Hurricane season is heating up again. What happens when we run out of names?
Sam, the 18th named Atlantic storm of 2021, has formed – and with the "official" end of the season more than two months away, the hurricane name list may overflow for the second year running.
The 2021 Atlantic Hurricane season was expected to be above-average, and so far, it's delivered.
A total of 18 named storms have rolled across the Atlantic Basin this year. The most memorable for Canadians was Hurricane Larry, which slammed eastern Newfoundland two weeks ago, while the most powerful, Ida, peaked at Category 4 and pummelled Louisiana at the end of August.
Storm number 18 formed on Wednesday west of Cabo Verde, and strengthened to tropical storm status Thursday, being given the name Sam. Forecasters say it may reach hurricane status before the weekend as it tracks westward toward the Caribbean.
Hurricane season traditionally runs from June 1st to November 30th, with substantial flexibility on either side of that range. With more than two months left to the season, there's plenty of time for future storms to eat through the remaining three names on the 2021 list.
In fact, once that happens, it will be the second season in a row to do so.
Once the 21st storm comes and goes, what do we name the 22nd, and beyond?
In the past, forecasters would switch to the alternate Greek alphabet, starting with Alpha and working their way through. The first time that happened was in 2005, with 28 storms total, six of them given Greek names. The last, Zeta, actually ended up lingering for a few days into 2006, and the season as a whole was the most active up to that point.
Fifteen years later, 2020 outdid that season. A total of 30 named storms raged across the Atlantic basin, eight of them given Greek designations. That's where the Greek name system, likely intended to be a little-used overflow, began to break down.
The World Meteorological Organization has a long-standing policy of retiring the names of storms that cause significant damage and death. In 2020, three storms qualified: Laura, Eta, and Iota.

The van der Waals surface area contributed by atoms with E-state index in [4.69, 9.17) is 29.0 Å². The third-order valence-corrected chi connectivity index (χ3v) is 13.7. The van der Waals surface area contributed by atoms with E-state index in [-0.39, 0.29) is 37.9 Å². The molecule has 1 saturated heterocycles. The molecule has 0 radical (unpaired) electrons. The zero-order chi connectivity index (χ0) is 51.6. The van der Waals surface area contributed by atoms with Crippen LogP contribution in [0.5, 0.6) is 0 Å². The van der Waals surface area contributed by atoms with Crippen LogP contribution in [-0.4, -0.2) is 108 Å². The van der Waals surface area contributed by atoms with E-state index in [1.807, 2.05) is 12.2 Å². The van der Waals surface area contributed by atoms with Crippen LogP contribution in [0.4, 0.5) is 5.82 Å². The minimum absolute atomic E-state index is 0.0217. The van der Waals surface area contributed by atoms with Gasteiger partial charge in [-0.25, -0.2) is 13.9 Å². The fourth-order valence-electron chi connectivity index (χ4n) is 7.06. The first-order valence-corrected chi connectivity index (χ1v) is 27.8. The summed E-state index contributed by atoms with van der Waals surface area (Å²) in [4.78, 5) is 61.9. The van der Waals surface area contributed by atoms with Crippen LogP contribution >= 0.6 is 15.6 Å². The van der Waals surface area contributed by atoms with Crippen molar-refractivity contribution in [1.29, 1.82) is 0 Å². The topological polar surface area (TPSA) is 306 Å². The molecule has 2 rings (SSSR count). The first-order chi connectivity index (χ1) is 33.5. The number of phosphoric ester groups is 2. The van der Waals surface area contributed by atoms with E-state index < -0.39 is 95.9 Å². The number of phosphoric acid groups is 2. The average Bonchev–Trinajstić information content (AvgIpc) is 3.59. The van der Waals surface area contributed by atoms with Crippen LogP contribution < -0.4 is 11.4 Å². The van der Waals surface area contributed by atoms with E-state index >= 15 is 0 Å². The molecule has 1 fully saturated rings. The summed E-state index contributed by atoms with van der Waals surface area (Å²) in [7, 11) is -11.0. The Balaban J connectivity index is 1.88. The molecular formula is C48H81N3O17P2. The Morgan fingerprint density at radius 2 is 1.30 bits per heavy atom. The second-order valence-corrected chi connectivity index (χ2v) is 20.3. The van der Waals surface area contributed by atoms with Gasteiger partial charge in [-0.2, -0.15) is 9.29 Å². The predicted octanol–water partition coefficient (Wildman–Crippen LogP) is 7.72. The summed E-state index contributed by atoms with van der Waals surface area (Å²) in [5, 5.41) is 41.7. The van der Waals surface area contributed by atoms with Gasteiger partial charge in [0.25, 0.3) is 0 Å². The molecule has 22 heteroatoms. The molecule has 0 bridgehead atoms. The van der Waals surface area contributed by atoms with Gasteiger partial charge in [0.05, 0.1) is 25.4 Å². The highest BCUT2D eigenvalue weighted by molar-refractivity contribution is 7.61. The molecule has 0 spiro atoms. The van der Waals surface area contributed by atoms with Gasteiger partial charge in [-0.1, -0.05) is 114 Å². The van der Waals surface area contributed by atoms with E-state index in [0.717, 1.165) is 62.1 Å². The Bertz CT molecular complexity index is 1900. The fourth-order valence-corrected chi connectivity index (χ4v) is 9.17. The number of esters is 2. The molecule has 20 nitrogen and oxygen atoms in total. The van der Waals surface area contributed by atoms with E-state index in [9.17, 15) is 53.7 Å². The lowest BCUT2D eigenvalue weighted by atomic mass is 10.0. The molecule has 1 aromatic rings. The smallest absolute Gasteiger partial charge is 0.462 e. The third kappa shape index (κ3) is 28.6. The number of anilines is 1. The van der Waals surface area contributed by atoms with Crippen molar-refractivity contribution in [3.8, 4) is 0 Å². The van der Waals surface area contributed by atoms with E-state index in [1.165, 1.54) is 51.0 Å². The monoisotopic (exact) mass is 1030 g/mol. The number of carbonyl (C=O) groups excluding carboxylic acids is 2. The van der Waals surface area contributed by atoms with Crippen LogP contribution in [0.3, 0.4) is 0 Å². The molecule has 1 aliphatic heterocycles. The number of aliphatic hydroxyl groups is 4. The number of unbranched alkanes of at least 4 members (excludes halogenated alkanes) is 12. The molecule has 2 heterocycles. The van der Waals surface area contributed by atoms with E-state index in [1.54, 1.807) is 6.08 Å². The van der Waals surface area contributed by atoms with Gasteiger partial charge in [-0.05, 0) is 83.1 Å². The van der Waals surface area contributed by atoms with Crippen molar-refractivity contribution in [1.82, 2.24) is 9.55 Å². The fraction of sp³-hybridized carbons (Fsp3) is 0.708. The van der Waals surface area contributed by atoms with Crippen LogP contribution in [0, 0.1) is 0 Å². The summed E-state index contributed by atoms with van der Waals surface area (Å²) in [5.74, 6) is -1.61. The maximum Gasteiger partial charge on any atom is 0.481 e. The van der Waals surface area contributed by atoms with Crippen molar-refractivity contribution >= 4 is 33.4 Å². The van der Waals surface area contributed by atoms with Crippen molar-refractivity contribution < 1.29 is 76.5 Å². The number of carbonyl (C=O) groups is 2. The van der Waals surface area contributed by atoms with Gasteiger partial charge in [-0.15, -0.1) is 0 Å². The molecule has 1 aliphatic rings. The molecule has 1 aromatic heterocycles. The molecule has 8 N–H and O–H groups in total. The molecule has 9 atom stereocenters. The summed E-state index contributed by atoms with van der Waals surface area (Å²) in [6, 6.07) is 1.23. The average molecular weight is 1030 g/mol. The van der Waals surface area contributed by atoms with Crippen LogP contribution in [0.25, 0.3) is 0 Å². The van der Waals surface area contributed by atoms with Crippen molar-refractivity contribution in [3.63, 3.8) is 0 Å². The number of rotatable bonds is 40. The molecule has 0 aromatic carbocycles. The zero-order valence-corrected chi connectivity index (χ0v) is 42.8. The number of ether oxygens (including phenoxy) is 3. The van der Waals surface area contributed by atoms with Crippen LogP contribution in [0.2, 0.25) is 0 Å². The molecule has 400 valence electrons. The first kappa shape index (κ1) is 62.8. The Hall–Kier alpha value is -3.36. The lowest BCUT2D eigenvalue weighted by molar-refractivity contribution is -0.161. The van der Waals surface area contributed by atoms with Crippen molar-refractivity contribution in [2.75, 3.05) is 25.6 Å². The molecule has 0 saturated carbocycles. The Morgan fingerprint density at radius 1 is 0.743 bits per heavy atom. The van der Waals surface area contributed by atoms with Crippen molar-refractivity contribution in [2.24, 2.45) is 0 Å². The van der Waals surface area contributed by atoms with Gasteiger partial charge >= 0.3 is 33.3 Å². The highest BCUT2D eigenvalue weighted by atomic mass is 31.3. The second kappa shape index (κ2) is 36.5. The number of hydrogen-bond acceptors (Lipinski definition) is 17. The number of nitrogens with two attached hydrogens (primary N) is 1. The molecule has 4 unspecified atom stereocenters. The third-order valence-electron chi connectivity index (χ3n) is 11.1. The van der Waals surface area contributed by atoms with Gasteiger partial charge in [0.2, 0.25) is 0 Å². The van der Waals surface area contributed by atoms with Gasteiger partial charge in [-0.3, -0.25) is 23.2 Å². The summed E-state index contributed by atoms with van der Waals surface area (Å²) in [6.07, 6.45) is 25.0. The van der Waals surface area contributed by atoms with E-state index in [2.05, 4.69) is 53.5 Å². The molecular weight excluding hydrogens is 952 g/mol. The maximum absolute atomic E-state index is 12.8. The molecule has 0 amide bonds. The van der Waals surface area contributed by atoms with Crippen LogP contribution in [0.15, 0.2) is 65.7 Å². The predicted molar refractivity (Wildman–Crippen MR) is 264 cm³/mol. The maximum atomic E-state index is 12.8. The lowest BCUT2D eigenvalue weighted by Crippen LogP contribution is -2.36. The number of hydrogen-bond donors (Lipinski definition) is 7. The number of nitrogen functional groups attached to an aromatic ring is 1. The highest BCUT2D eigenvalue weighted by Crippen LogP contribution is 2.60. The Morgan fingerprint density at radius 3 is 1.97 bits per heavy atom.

Since the letters of a given alphabet don't tend to have readily available alternates in the same language, the WMO announced earlier this year that it would simply draw up a list of alternate Latin-based names going forward, ending the use of the Greek alphabet after only its second season of use.
In 2021, a hypothetical 22nd storm would be given the name Adria, and follow on from there from the list below.
In the years to come, that kind of overflow may become more common.
No individual storm can be attributed to climate change, but it has long been documented that climate change is making the conditions for extreme weather more common.
The number of storms appears to be gradually increasing as well. Every 10 years or so, forecasters will review and update the 30-year storm averages, and they've gradually been on the rise.
From 1961-1990, for example, the yearly average was 10 named storms, of which 5-6 were hurricanes, and fewer than two were major hurricanes of Category 3 or higher.
By the 1991-2020 range, those numbers had increased to 14-15 named storms per year, of which 7-8 were hurricanes and a little more than three were Category 3 or above.
Averages being what they are, not every year will follow those exact numbers, with some featuring fewer storms and others featuring more.
Still, the trend is undeniably upward so far, something communities will have to plan for over the coming century.